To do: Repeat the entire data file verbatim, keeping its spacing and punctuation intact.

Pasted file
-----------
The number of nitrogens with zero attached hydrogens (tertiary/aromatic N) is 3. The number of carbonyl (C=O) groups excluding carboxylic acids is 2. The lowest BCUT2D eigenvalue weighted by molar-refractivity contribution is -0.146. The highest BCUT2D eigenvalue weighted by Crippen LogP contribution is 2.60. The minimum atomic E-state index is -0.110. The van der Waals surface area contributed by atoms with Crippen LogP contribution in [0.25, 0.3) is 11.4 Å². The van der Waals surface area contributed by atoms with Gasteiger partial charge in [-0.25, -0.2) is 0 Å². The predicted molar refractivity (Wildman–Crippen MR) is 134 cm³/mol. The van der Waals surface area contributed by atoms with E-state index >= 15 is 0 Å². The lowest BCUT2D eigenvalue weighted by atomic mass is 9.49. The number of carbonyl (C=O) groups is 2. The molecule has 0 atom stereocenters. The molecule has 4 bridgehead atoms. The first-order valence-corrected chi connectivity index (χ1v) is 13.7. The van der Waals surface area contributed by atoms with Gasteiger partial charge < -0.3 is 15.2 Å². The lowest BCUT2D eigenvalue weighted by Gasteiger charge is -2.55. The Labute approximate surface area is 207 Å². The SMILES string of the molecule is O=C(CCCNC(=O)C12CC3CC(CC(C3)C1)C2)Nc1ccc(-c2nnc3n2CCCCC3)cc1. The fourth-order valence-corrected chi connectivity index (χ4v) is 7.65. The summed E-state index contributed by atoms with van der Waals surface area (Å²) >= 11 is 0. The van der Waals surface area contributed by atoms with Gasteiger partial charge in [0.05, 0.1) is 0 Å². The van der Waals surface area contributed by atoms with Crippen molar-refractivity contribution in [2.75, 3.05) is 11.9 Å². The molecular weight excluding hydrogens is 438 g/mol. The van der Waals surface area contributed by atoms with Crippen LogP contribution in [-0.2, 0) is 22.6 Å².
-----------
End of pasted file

The number of nitrogens with zero attached hydrogens (tertiary/aromatic N) is 3. The number of carbonyl (C=O) groups excluding carboxylic acids is 2. The lowest BCUT2D eigenvalue weighted by molar-refractivity contribution is -0.146. The highest BCUT2D eigenvalue weighted by Crippen LogP contribution is 2.60. The minimum atomic E-state index is -0.110. The van der Waals surface area contributed by atoms with Crippen LogP contribution in [0.25, 0.3) is 11.4 Å². The van der Waals surface area contributed by atoms with Gasteiger partial charge in [-0.25, -0.2) is 0 Å². The predicted molar refractivity (Wildman–Crippen MR) is 134 cm³/mol. The van der Waals surface area contributed by atoms with E-state index >= 15 is 0 Å². The lowest BCUT2D eigenvalue weighted by atomic mass is 9.49. The number of carbonyl (C=O) groups is 2. The molecule has 0 atom stereocenters. The molecule has 4 bridgehead atoms. The first-order valence-corrected chi connectivity index (χ1v) is 13.7. The van der Waals surface area contributed by atoms with Gasteiger partial charge < -0.3 is 15.2 Å². The lowest BCUT2D eigenvalue weighted by Gasteiger charge is -2.55. The Labute approximate surface area is 207 Å². The SMILES string of the molecule is O=C(CCCNC(=O)C12CC3CC(CC(C3)C1)C2)Nc1ccc(-c2nnc3n2CCCCC3)cc1. The fourth-order valence-corrected chi connectivity index (χ4v) is 7.65. The summed E-state index contributed by atoms with van der Waals surface area (Å²) >= 11 is 0. The van der Waals surface area contributed by atoms with Gasteiger partial charge in [0.05, 0.1) is 0 Å². The van der Waals surface area contributed by atoms with Crippen molar-refractivity contribution in [2.75, 3.05) is 11.9 Å². The molecular weight excluding hydrogens is 438 g/mol. The van der Waals surface area contributed by atoms with Crippen LogP contribution in [-0.2, 0) is 22.6 Å².